5 February 2015
By Jean-Marc Frangos, MD for external innovation, BT
There’s no doubt about it - the global consumer electronics industry is in rude health.
For evidence of this, look no further than January’s CES in Las Vegas which, in terms of scale (3,600 exhibitors, 2.2 million square feet of exhibits and more than 170,000 attendees), tore up the record books.
I went along again this year and the first thing I noticed were that 4K televisions were back again. In fact, more so than for CES 2014, they were everywhere.
The big difference is that in the world of ultra HD television things seemed to have moved on pretty quickly. Most manufacturers are now on their second or third generation of sets.
Image quality is one area where real progress has been made. Vendors have been making advances in brightness and colour rendering so now blacks are blacker, whites are brighter and hues come in millions.
At the show, firms were keen to show off their proprietary imaging technologies. So for example, there was curved OLED (Organic LED) for LG, ‘nano crystal’ under the S-UHD brand for Samsung, ULED (Ultra LED) for HiSense and pixel splitting for Sharp (I found this very impressive).
You could tell that science and R&D teams had regained the high ground over the coders who had prevailed three years ago when ‘smart TV’ was the word.
This striking burst of differentiation normally happens a little later in the product maturity cycle, so it was obvious that for manufacturers, 4K is here to stay - unlike 3D.
TV manufacturers also tried to differentiate with each by claiming to be the best recipient for still scarce 4k content.
IP seems to be winning the early battle to bring 4k content from Hollywood to 4K screens. Companies with ultra HD streaming services like Netflix, Amazon, YouTube, Dish, M-Go, Video Unlimited, Ultraflix, and Toon Goggles, are being courted by the TV manufacturers.
There were also a handful of large 8k models on display in Las Vegas. People could be seen sticking their noses right on the screen or using magnifying glasses in attempt to see the pixels.
It was also clear as you walked round that the 4k industry is visibly spreading to all categories with multitudes of 4k cameras and accessories being shown.
The Internet of Things (IoT) was also a big theme at CES this year.
More and more consumer electronic devices are now ‘connected’ in some way.
At the show there were connected toothbrushes, connected stoves and dishwashers, connected beds (dynamically controlling the firmness, and influencing room temperature according to sleep patterns), child trackers, pet trackers, smart pet feeders (programmable by smartphone, but not yet informed by pet activity trackers).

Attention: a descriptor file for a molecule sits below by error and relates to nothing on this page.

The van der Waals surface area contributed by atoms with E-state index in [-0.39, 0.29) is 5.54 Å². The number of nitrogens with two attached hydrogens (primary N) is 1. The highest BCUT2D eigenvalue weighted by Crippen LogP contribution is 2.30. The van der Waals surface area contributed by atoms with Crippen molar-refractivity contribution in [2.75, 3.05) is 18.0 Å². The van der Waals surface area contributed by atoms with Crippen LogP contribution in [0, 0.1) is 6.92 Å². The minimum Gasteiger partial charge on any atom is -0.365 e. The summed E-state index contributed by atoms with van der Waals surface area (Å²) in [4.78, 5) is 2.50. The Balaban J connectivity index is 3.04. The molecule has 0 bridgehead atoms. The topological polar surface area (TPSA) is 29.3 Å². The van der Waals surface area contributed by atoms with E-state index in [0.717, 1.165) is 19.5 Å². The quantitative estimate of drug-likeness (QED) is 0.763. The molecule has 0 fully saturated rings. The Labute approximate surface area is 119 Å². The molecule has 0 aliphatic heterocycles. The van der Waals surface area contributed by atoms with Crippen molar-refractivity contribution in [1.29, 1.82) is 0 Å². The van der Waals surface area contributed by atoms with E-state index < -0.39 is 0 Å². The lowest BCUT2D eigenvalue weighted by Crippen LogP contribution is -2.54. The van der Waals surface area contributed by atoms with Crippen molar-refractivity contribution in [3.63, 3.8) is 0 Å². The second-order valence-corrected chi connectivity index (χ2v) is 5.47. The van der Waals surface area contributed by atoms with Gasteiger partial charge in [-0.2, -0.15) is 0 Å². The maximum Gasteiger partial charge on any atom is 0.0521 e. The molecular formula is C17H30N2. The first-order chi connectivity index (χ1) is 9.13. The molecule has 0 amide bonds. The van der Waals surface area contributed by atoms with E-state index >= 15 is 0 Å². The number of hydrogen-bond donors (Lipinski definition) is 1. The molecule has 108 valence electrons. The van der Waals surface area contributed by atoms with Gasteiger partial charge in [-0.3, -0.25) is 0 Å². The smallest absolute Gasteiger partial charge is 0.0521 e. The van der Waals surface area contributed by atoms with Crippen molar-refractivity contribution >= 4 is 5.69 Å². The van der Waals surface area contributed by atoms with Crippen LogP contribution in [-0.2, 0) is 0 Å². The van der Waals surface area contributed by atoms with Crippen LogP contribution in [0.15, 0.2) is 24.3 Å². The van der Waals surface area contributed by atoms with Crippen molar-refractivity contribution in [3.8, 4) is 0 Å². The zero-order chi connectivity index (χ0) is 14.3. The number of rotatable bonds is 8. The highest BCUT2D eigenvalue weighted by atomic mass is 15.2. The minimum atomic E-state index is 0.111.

I also saw connected plant pots, connected sprinklers, connected fishing rods, yoga mats, bicycle pedals, running socks and insoles (to correct posture and pronation during runs).
This outbreak of mass connectivity is largely because the cost of using ethernet, bluetooth or wi-fi is no longer a significant obstacle - even for sub $100 devices.
In fact, during the show, Intel announced Curie - a new, low-cost, button-size IoT specialised chipset which includes a 32-bit CPU, motion detection, bluetooth, charging, and an SDK (software development kit), making it a one-stop-shop for connected device inventors.
Other areas of innovation at the show included:
Wireless charging. This is definitely starting to gain public awareness. Starbucks has rolled out this technology to 200 coffee shops in the San Francisco Bay Area and a company called Aircharge will be installing its wireless charging solution at 50 McDonald’s restaurants in the UK.
3D scanning and printing was in full swing at CES, with lower costs and greater diversity of materials and colours available for the printing process. A machine was even printing edible snacks on one stand. It is now possible to buy a ‘3D photocopier’ (scan and print) for under $2,000.
Portable storage: One side effect of the arrival of 4K technology is a new challenge for flash storage devices as 16GB is no longer sufficient in a 4K capable smartphone/camera. SanDisk was showing a 512GB SD format storage card with 95MB/s transfer speed. Samsung also impressed with a 30 gram 1TB portable storage companion with up to 450Mbps speed and 256bit encryption capable of carrying confidential documents as well as a decent movie library.
Cameras on drones: 4k camera accessories, from retractable selfie sticks to gimbals and harnesses for amateur filming of extreme sports, were everywhere at the show. Drones present at CES showed how amateur footage could be made to look very professional. ‘Selfie drones’, like the Hexo, no longer need to be piloted. They can be instructed to remain stationary or follow the action while filming.
Audio: Sony and a few audiophile brands are trying to promote a new audio format to match 4K TV resolution which they have named Hi Resolution Audio (HRA).
Augmented reality/Virtual reality: Perhaps the most relevant business device category at CES was augmented reality glasses. The Google Glass format was replaced by proper headsets and helmets from companies like Samsung or Daqri.
Cars: Audi drove an autonomous car from San Francisco to Las Vegas without human interaction (only on motorway portions), which created a massive buzz. Nvidia presented one of its most powerful chipsets (X1) designed for autonomous vehicles, pointing to a future where most of the processing would be done on the car rather than in the cloud, which makes sense for security reasons. Another functionality to expect in tomorrow’s cars is mirroring a smartphone onto the main car screen - demonstrated in Las Vegas.